A Mapping of CommunityFirst practices in Canada

The purpose of this CommunityFirst literature review was to establish the ethical strategies and best practices for supporting the planning, implementation and evaluation of Indigenous-led responses to health crises

Years active

There is a substantial gap in the literature regarding Indigenous-led interventions and responses to health crises. necessitating further exploration and documentation

CommunityFirst approaches should build partnerships that emphasize reciprocity and create culturally safe spaces

Gaps in the Literature

Existing studies often focus on addressing non-communicable diseases through lifestyle and health behavior interventions. They primarily evaluate the impact on health outcomes rather than examining the processes or practices themselves in relation to decolonization approaches.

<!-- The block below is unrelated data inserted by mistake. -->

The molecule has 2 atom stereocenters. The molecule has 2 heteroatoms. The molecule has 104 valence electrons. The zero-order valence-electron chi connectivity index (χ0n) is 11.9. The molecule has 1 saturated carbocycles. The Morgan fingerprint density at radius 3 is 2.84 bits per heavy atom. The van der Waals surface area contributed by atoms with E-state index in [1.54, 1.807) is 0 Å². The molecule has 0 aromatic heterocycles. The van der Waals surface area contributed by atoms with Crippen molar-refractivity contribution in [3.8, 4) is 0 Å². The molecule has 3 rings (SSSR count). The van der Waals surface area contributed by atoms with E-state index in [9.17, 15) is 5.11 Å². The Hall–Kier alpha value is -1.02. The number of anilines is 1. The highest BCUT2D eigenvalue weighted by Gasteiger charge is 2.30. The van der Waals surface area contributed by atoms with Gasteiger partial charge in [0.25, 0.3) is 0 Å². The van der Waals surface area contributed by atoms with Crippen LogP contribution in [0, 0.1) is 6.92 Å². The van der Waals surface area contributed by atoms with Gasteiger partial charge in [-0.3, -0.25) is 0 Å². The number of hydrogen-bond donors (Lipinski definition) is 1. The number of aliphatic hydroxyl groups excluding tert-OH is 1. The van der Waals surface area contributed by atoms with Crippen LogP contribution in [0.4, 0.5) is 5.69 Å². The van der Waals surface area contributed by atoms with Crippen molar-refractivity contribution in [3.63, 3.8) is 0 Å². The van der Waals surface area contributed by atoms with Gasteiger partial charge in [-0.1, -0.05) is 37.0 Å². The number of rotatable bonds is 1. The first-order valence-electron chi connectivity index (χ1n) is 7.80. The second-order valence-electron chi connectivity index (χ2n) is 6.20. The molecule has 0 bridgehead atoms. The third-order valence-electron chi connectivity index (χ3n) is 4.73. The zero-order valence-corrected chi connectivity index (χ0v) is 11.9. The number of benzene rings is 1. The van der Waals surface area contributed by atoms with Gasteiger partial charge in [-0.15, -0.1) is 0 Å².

CommunityFirst can build the capacity of Indigenous communities

enabling them to exercise ownership over health interventions

Gaps in the Literature

There is a notable dearth of research on Indigenous-led interventions or responses to communicable diseases, with limited focus on sexually transmitted infections and virtually no specific attention to community-led responses to COVID-19.

Key Impacts of this Literature Review

Provided insights into the current knowledge of indigenous-led initiatives

Addressed health crises in indigenous communities

Identified strengths and gaps in the literature

Explored Indigenous communities' capacity for health intervention ownership

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